Two more pesticides recommended for trade "watch list"
Experts flag endosulfan and tributyl tin compounds
27 March 2007, Rome - A committee of worldwide experts has taken additional steps leading to the inclusion of two pesticides – endosulfan and tributyl tin compounds – in the Prior Informed Consent (PIC) procedure under the Rotterdam Convention, an international treaty designed to ensure that hazardous chemicals do not endanger human health and the environment.
Widely used around the world, particularly for cotton, endosulfan has been recommended for inclusion on the grounds that is poses unacceptable risks to workers and to the environment. Tributyl tin compounds (TBT), used in anti-fouling paints for ship hulls, are a concern because they enter the marine environment, particularly in enclosed harbours, where they are toxic to fish, molluscs and other organisms.
Governments will decide when they meet in Rome in 2008 for their biannual Conference of the Parties of the Rotterdam Convention on the Prior Informed Consent (PIC) Procedure for certain Hazardous Chemicals and Pesticides in International Trade whether to accept the guidance forwarded this week by the Convention’s Chemical Review Committee.
Some 70 000 different chemicals are available on the market today, and around 1 500 new ones are introduced every year. This can pose a major challenge to regulators charged with monitoring and managing these potentially dangerous substances.
Many pesticides that have been banned or severely restricted in industrialized countries are still marketed and used in developing countries. Too often they are sold to farmers who lack the equipment and knowledge to use them safely, resulting in large numbers of injuries and even deaths. In other cases, stockpiles of obsolete or unwanted chemicals and pesticides accumulate and then require vast sums of money to clean up.
Jointly supported by the Food and Agriculture Organization of the United Nations (FAO) and the United Nations Environment Programme (UNEP), the Rotterdam Convention enables its member governments to benefit from the experiences and mistakes of others by promoting transparency and information sharing about potential risks to human health and the environment.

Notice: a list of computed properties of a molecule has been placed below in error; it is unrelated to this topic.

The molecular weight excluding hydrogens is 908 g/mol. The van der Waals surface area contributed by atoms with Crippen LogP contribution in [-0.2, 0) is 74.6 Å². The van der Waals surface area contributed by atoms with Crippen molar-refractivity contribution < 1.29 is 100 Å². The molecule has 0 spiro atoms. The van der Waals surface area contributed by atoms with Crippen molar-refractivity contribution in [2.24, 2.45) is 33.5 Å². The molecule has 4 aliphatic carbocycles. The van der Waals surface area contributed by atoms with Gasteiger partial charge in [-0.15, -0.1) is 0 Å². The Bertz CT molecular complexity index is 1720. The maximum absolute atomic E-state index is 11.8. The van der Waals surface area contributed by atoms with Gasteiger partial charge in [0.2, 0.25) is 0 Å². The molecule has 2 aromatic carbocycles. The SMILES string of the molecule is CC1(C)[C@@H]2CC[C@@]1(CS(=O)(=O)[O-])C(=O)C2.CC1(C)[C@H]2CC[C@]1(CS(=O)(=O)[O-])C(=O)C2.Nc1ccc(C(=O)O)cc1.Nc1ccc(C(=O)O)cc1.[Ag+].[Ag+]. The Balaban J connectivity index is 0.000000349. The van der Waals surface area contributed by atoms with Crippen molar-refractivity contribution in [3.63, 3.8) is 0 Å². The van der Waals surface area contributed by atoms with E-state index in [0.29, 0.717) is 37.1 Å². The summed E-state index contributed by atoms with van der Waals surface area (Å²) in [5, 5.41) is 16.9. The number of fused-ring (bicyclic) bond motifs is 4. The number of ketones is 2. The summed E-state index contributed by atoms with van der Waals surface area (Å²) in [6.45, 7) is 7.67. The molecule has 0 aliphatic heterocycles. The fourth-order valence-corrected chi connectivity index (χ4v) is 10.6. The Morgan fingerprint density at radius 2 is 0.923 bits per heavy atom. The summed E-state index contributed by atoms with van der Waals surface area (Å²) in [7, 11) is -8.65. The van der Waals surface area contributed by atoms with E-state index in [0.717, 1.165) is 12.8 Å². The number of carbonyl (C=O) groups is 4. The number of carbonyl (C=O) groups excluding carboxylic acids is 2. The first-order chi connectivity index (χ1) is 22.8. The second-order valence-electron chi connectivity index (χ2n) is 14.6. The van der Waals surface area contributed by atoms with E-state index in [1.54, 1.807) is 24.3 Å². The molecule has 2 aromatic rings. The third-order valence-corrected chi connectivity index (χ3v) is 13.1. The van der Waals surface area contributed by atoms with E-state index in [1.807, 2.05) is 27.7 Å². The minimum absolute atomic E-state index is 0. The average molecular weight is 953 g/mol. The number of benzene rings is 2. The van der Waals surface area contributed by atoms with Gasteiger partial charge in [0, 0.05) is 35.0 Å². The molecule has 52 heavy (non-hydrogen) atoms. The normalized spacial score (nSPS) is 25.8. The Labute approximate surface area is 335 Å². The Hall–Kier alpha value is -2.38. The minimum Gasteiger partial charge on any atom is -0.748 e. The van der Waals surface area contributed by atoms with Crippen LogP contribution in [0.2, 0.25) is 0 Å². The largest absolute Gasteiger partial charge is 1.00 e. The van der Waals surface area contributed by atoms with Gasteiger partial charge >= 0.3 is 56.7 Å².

Any trade in the list of pesticides and industrial chemicals included in the Prior Informed Consent (PIC) procedure under the Convention must first be agreed upon by the importing country (see footnote for the current listing of 39 substances). This gives developing countries, in particular, the power to decide which potentially hazardous chemicals or pesticides they want to receive and to exclude those they cannot manage safely.
Exporting countries are responsible for ensuring that no exports leave their territory when an importing country has made the decision not to accept the chemical or pesticide in question.
In this way, the Convention helps governments to improve their national capacity for chemicals management, avoid environmental and health tragedies and minimize clean-up costs. It also encourages the chemicals industry to identify and promote safer alternatives.
Michael Williams, UNEP
(+41) 22 917 8242/8196/8244
(+41) 79 409 1528
Nick Nuttall, UNEP Spokesman
(+254) 2 62 3084
(+254) 733 632755
Erwin Northoff, FAO Media Relations
(+39) 06 5705 3105
(+39) 348 2523616
The chemicals on the Convention’s PIC list includes the following hazardous pesticides: 2,4,5-T, aldrin, binapacryl, captafol, chlordane, chlordimeform, chlorobenzilate, DDT, DNOC and its salts, ethylene dichloride, ethylene oxide 1,2-dibromoethane (EDB), dieldrin, dinoseb, fluoroacetamide, HCH, heptachlor, hexachlorobenzene, lindane, mercury compounds, monocrotophos, parathion, pentachlorophenol and toxaphene, plus certain formulations of methamidophos, methyl-parathion, and phosphamidon, as well as dustable-powder formulations containing a combination of benomyl at or above 7 per cent, carbofuran at or above 10 per cent and thiram at or above 15 per cent. It also covers eleven industrial chemicals: five forms of asbestos (actinolite, anthophyllite, amosite, crocidolite and tremolite), polybrominated biphenyls (PBB), polychlorinated biphenyls (PCB), polychlorinated terphenyls (PCT) tetraethyl lead, tetramethyl lead and tris (2,3 dibromopropyl) phosphate.
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